I was honored to be paired with the incredible artist Babs Reingold as part of the Creative Pinellas Emerging Artist program. I don’t think I could have hand-picked a better fit for me in terms of where I am in my life and the direction of my current work.
Babs has been a tremendous resource and support for me throughout this period, particularly in navigating the special considerations involved with installation work and the challenges that arise. This year has been a crash-course of learning and I’ve experienced a gamut of situations between all the shows I’ve been involved with. I am so grateful to have had Babs to consult with on so many different topics that I could not have predicted. It’s been invaluable.
Beyond the grant, I look forward to having her in my network of artists and friends. I’m certain I will continue to seek her guidance as I enter new realms of my career.
For this blog, I’m not going to go into Bab’s bio or her impressive and extensive career, because her professional website does a much better job of that than I can do. You should definitely go to her site (click here) to read about her creative process and subject matter , and to examine her incredible portfolio, but I’m going to attach a few of my favorites below, and end with that.
She currently has work in the group show, “Stitched + Dyed” at the Dunedin Fine Art Center, on exhibit through August 13, 2023, including this 2D piece:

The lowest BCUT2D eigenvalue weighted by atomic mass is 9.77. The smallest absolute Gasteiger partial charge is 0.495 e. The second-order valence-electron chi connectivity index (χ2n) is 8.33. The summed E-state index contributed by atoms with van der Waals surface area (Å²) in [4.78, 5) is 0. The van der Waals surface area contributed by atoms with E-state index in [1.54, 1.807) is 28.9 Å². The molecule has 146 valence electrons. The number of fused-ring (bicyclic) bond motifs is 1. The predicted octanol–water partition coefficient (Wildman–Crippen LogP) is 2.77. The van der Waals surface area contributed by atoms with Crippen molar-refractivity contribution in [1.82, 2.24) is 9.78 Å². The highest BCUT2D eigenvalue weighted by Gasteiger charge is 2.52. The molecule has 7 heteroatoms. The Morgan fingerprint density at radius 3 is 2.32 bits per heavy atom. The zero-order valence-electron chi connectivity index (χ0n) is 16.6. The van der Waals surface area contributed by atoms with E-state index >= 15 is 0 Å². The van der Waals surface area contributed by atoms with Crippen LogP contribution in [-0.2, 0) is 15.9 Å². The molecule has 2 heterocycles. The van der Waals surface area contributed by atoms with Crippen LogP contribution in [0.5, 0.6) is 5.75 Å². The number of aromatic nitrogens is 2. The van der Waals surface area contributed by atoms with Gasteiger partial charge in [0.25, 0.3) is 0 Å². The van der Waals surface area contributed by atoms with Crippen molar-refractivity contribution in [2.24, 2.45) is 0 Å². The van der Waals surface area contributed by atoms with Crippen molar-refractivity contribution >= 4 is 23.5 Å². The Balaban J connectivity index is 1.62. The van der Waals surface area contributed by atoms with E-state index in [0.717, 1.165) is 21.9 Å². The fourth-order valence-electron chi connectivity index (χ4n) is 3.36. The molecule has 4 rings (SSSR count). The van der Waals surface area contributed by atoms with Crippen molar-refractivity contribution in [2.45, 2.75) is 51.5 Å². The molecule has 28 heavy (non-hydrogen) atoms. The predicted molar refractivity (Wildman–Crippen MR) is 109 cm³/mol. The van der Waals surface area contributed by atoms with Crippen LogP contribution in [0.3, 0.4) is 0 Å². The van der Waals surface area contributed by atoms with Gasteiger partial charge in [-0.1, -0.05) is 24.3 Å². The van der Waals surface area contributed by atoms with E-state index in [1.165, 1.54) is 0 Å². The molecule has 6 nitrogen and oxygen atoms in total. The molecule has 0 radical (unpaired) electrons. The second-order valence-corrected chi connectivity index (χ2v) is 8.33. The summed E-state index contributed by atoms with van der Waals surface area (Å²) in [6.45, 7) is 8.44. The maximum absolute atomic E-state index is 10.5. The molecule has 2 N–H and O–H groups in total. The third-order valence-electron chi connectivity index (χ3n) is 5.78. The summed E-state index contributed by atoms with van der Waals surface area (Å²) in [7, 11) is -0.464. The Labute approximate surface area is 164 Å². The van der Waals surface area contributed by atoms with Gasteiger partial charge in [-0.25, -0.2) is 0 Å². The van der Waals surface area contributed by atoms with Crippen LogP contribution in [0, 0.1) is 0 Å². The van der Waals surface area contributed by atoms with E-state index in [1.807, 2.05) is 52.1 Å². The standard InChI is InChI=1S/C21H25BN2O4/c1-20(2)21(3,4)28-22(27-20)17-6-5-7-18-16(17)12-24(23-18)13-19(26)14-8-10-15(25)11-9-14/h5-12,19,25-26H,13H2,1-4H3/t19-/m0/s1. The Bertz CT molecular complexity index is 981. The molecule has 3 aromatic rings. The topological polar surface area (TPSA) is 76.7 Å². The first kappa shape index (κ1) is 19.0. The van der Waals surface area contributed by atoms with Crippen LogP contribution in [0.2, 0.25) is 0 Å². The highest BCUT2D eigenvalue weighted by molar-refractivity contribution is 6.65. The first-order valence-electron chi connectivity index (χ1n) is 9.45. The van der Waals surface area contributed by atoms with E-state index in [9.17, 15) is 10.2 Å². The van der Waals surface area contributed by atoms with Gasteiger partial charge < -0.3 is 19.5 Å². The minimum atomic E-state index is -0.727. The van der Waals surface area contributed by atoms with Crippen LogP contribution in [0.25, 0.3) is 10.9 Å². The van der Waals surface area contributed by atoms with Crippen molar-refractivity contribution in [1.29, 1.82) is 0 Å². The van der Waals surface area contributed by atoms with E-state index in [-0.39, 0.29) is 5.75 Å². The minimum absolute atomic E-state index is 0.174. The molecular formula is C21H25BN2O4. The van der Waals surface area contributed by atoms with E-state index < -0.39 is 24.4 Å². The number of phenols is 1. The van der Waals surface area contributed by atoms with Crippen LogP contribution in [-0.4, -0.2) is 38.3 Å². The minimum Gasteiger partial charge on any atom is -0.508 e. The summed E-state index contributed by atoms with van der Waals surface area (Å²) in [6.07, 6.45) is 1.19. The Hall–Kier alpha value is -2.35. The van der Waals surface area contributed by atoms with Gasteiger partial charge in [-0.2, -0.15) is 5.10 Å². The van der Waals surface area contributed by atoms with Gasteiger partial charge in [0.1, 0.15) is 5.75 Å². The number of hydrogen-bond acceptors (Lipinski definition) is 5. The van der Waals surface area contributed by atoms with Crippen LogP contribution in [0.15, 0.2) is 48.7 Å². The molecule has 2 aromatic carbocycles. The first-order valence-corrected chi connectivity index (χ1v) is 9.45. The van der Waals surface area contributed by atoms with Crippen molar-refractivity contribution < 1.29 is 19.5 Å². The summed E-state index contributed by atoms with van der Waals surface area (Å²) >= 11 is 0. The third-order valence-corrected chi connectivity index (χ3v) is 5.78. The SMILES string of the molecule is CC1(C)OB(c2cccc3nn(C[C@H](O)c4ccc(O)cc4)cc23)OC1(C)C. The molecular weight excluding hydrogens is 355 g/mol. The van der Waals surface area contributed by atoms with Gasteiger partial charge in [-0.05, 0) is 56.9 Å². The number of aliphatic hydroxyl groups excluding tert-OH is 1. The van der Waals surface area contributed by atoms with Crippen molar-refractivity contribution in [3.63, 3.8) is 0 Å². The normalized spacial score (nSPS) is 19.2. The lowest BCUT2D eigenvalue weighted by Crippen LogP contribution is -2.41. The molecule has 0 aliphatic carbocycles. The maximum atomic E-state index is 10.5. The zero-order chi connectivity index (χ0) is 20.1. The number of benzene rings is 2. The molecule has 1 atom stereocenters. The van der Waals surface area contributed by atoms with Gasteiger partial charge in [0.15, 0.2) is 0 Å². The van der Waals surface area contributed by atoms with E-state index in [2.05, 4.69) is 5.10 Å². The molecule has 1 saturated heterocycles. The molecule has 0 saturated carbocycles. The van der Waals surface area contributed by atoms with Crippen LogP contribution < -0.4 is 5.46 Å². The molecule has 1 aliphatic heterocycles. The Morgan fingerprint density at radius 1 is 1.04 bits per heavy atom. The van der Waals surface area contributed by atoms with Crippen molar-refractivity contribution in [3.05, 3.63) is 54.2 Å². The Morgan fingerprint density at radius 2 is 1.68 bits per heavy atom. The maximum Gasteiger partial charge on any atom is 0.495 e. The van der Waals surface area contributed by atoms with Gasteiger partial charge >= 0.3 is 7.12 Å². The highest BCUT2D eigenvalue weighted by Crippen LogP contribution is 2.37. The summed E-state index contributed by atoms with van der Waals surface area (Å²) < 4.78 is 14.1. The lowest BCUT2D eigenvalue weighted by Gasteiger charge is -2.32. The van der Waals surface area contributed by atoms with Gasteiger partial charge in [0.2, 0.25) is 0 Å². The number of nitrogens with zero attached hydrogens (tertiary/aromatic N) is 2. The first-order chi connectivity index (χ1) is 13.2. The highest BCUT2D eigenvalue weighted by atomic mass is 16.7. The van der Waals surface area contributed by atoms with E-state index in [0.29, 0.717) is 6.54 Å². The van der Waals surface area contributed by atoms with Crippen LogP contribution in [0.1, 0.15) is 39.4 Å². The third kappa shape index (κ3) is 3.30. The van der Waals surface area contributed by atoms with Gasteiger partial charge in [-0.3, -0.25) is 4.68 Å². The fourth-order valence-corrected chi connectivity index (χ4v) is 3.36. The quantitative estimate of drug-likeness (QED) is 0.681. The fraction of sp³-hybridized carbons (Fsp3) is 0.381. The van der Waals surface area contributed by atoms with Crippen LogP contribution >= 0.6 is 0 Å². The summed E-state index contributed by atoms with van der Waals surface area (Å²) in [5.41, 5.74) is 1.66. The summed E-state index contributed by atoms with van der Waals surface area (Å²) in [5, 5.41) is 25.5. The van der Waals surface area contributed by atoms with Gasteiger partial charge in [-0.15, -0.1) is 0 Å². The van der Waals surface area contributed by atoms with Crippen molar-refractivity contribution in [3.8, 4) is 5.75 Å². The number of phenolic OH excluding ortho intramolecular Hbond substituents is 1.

When I visited Bab’s studio in February, I got to see part of the “Hair Nest” series, including the three pieces pictured below. It’s hard to appreciate the scale, the delicate sensitivity of the hand work and the mastery of craft these pieces are without seeing them in person (true for all her work).
Babs words on her “Hair Nest” series:
“Hair Nest fuses my themes — beauty and the environment — into one. The series of 10 works incorporates 10 years of my hair loss. Each contains (1) a seven-foot-high drawing of a tree part; (2) cast or fabricated 3-D branch or actual branch projecting from the drawing or (3) nestling at the base of the drawing in a field of stones and other materials. The fabricated branches are constructed of glass, wax, silk organza or paper. Each work contains (4) a nest constructed from a year of my daily hair loss, either nestling in a branch or fallen to the base.
Scientists record twenty-two benefits of a tree, encompassing air quality, climate change, erosion, and food as well as numerous other comforts. Tree markings —scars and burns — and tree-ring dating provide yearly climate history. The markings speak of an existence affected by elements beyond their control — drought, fire, disease and of course, humans. Yet, they endure.
It is hardly a reach to blend tree drawings and limb sculptures with my signature component — human hair. Hair contains our complete DNA and lives beyond death. The perseverance of trees, the permanency of hair. These concepts inspire the work and carry it forward.”
…..and more of my favorites